CakePHP: Using a model inside a component

Apparently this is discouraged for some mysterious reason, but if like me you want to have nice code where models are used from within components (so you don’t have to clutter up your controllers or shell classes), here’s how:

$this->ModelName = ClassRegistry::init('ModelName');

Source

For example, you can place it like this at the start of your component’s definition:

public function __construct() {
    $this->Message = ClassRegistry::init('Message');
}

Debious – A dubious Debian packaging GUI

Just some little (unfinished) concept mockup. Seeing that much of it still ends up as a “text box with syntax highlighting” it’d probably make sense to implement it as a gedit plugin.

Balsamiq source XML

My dot files (Tips and Tricks for Bash & co.)

.bashrc

# If not running interactively, don't do anything
[ -z "$PS1" ] && return

# don't put duplicate lines in the history and ignore same sucessive entries.
export HISTCONTROL=ignoreboth

# make the history longer
HISTFILESIZE=5000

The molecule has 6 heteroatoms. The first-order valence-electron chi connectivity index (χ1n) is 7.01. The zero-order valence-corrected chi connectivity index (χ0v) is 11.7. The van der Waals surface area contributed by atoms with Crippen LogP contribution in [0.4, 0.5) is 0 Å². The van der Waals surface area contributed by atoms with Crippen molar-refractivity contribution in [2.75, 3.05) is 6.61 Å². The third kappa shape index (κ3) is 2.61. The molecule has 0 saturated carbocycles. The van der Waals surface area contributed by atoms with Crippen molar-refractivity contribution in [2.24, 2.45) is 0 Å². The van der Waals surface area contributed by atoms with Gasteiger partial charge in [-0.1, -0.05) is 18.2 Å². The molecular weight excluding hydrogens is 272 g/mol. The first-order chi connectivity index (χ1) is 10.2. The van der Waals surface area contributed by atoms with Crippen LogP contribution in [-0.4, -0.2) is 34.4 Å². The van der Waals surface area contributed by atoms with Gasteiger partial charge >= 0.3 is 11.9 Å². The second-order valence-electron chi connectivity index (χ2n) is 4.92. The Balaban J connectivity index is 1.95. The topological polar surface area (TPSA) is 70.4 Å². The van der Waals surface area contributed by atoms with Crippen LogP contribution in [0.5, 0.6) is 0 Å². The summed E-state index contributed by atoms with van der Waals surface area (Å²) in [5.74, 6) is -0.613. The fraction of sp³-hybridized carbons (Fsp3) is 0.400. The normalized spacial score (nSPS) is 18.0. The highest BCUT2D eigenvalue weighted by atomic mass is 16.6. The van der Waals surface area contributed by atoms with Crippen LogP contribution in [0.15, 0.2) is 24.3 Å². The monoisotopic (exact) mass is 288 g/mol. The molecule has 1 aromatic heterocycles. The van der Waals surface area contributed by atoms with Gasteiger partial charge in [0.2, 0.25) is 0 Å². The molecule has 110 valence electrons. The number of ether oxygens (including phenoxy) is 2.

# append to the history file, don't overwrite it
shopt -s histappend

# check the window size after each command and, if necessary,
# update the values of LINES and COLUMNS.
shopt -s checkwinsize

# make less more friendly for non-text input files, see lesspipe(1)
[ -x /usr/bin/lesspipe ] && eval "$(SHELL=/bin/sh lesspipe)"

case "$TERM" in
xterm*|rxvt*|screen)
    #PS1='\[\e[1;34m\][\u, \W]\$ \[\e[m\]'
    # http://live.gnome.org/Git/Tips, http://tldp.org/HOWTO/Bash-Prompt-HOWTO/x329.html
    PS1='\[\e[1;34m\][\u, \W$(__git_ps1 "(\[\e[1;30m\]%s\[\e[m\]\[\e[1;34m\])")]\$ \[\e[m\]'
    ;;
*)
    ;;
esac

# enable color support of ls and also add handy aliases
if [ -x /usr/bin/dircolors ]; then
    eval "`dircolors -b`"
    alias ls='ls --color=auto'
fi

shopt -s cdspell
shopt -s cmdhist

# enable programmable completion features
if [ -f /etc/bash_dyncompletion ]; then
    . /etc/bash_dyncompletion
elif [ -f /etc/bash_completion ]; then
    . /etc/bash_completion
fi

. ~/.bash_aliases

export PATH=$PATH:/sbin:/usr/sbin:/home/rainct/bin:/home/rainct/.local/bin
export DEBFULLNAME="Siegfried-Angel Gevatter Pujals"
export DEBSIGN_KEYID="363DEAE3"
export DEB_MAINTAINER_MODE=1
export PBUILDFOLDER="/home/rainct/pbuilder"
export QUILT_PATCHES=debian/patches
export GREP_OPTIONS='--color=auto --exclude-dir=\.svn'
export EDITOR=nano

# This also needs an entry in .devscript:
# DEBUILD_PRSERVE_ENVVARS=DPKG_GENSYMBOLS_CHECK_LEVEL
export DPKG_GENSYMBOLS_CHECK_LEVEL=4

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Language Identification and it’s state in Free Software

Working on a new feature for eSpeak GUI I started looking into language identification. Forcing users to manually choose the text’s language is a botheration, so trying to guess it by checking which system dictionary contains the most words from the text or some other method would surely be beneficial.